Holding Companies Accountable for Human Rights Risks Across the Globe: The Proposal of a European Directive for Supply Chain Due Diligence

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In this thought piece, Dr. Johannes Weichbrodt and Teresa Gerhold from Mayer Brown tell ICON readers what the upcoming Directive on Corporate Sustainability Due Diligence means for businesses.


Companies have a substantial impact on human rights and the environment. Thus, legislators across the globe increasingly expect companies to conduct human rights and environmental due diligence.

While some jurisdictions in Europe already have such legislation in place (e.g. German Supply Chain Act), the EU is working on a proposal for a supply chain due diligence directive to introduce and harmonize supply chain due diligence obligations for companies active across the European Union.

In February 2022, the European Commission adopted a proposal for a Directive on Corporate Sustainability Due Diligence (“CSDDD”). Its aim is to foster sustainable and responsible corporate behaviour and to anchor human rights and environmental considerations in companies’ operations and corporate governance and to ensure businesses address adverse impacts of their actions, including in their value chains inside and outside Europe.

The CSDDD is now subject of trialogue negotiations between the European Parliament, the Council of the European Union and the European Commission. It is expected that they reach an agreement by the end of this year. Once it has entered into force, the Member States will have two years to implement the CSDDD into their national laws.

Dr. Johannes Weichbrodt is a partner in the Düsseldorf office of Mayer Brown’s Antitrust and White Collar Defense & Compliance practices (Image credit: Mayer Brown)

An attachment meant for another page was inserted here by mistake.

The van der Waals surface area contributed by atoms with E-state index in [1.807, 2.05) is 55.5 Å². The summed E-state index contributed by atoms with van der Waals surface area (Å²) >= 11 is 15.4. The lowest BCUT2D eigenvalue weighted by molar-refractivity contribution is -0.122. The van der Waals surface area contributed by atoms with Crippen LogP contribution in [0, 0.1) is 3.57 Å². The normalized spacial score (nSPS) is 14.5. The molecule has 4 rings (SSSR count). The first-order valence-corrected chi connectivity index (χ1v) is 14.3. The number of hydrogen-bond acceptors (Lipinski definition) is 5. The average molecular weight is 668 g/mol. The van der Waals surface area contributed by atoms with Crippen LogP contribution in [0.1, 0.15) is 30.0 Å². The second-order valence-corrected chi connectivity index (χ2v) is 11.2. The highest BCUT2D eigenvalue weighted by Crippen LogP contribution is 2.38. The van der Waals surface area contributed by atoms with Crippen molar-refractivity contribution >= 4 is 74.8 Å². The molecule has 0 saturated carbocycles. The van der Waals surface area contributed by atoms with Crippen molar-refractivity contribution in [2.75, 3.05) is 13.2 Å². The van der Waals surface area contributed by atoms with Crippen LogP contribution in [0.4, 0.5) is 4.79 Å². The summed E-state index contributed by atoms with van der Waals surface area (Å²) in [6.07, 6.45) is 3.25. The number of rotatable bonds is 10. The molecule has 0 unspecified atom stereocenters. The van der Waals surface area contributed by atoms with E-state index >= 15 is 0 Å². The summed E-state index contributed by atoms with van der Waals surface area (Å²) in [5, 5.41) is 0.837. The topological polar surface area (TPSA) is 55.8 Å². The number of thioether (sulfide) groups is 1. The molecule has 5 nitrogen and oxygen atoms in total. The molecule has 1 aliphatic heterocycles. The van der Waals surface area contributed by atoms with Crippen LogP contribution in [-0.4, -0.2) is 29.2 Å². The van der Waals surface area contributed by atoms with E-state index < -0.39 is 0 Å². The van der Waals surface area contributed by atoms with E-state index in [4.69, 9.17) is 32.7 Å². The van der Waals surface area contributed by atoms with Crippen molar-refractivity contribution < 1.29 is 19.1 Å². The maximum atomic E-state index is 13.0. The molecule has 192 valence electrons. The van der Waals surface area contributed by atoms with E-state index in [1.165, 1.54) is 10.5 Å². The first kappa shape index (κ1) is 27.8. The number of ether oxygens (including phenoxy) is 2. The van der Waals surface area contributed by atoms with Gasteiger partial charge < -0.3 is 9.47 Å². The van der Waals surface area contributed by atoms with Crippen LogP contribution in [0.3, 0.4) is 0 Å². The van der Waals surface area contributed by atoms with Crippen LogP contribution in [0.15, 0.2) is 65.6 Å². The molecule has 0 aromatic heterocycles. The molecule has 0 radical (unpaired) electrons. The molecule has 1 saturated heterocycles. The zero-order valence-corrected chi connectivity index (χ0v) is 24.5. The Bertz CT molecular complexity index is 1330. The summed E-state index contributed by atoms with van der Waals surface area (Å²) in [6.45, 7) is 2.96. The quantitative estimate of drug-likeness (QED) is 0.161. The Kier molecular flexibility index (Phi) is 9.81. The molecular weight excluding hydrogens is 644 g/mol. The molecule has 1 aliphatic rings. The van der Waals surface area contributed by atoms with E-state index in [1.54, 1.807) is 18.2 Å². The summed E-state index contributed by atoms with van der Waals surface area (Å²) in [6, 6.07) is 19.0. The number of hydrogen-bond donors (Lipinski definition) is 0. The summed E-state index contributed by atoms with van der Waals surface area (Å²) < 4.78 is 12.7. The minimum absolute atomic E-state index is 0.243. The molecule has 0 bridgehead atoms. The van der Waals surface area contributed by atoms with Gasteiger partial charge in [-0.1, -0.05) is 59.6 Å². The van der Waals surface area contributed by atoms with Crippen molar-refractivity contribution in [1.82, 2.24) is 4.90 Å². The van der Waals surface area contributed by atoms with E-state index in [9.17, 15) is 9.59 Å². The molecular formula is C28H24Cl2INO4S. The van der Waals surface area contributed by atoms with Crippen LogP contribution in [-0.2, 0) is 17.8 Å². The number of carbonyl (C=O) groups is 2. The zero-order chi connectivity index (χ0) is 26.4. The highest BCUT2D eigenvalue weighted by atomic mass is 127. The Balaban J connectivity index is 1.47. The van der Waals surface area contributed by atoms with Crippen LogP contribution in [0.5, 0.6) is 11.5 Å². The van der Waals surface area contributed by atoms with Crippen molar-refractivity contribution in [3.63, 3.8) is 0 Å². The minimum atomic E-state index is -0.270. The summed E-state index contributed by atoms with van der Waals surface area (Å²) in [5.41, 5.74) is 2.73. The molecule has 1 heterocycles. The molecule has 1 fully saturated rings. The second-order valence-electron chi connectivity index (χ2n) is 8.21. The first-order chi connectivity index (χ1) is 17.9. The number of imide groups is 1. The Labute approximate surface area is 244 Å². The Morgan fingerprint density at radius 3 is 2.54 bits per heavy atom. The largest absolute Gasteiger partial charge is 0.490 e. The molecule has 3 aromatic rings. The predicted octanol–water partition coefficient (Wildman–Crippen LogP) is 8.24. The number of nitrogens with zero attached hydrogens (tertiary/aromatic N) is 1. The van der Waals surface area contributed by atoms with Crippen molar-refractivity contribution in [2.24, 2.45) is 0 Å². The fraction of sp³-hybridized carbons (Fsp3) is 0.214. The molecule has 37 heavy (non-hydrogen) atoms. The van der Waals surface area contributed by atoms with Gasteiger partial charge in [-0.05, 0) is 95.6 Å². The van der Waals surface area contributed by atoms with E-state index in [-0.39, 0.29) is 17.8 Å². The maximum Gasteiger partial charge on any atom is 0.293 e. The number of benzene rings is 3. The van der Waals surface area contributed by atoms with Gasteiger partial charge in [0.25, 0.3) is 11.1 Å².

The CSDDD will apply to EU-based and non-EU companies that exceed a turnover and FTE threshold. Notably, the thresholds (which are still being discussed) are much lower than those of the national laws in France of Germany (as low as 250 FTE), so the new law will apply to even more companies.


Besides other obligations, e.g., establishing a complaints procedure to receive third party complaints, companies will have to deal with these core topics of the law:

  • Supply Chain Transparency: Companies are required to get to know their supply chain and identify any human rights or environmental risks, at their direct and indirect suppliers, but also in their own business area, i.e. international companies are accountable for their plants and premises also in countries where human rights standards may be lower than in the EU.
  • Taking Action: Once companies have identified, weighed and prioritized risks in their supply chain, they are required to take preventive and remedial measures to tackle any issues identified, e.g., by auditing the suppliers premises in a given country.
  • Reporting: All steps of the risk analysis and the subsequent measures will have to be disclosed in an annual report, enabling the enforcing authorities in the Member States but also other stakeholders to obtain a transparent picture of a company’s supply chain from a human rights and environmental perspective.


Complying with the obligations can be challenging for many companies, in particular for those who do not have a sophisticated ESG department. At the same time, compliance is very important. Any lack of it will not only bear significant reputational risks, but will also trigger hefty fines of up to 5% the group’s annual worldwide turnover (exact range still being discussed).

Further, companies may face exclusion from public procurement and will be vulnerable for civil damages claims brought by NGOs and other stakeholders. The CSDDD provides that all EU Member States ensure that victims suffering damages as a result of a company’s non-compliance with the CSDDD can get compensation for these damages.


Although it may still take a while until the CSDDD will be implemented, companies are advised to prepare themselves now. They should start with a thorough human rights related risk analysis on their own businesses and across their suppliers worldwide. On the back of this, a risk management system can be implemented.

This process might seem daunting at first, but it will not be a waste of time considering the drive for supply chain due diligence legislative developments across the globe. One can learn from companies that have already implemented such DD processes to comply with e.g. the German or French Sustainable Sourcing laws. Adapting early to these new rules will give companies a competitive advantage – and potentially make the world a little better, too.

Teresa Gerhold is an associate in the Düsseldorf office of Mayer Brown’s Antitrust practice (Image credit: Mayer Brown)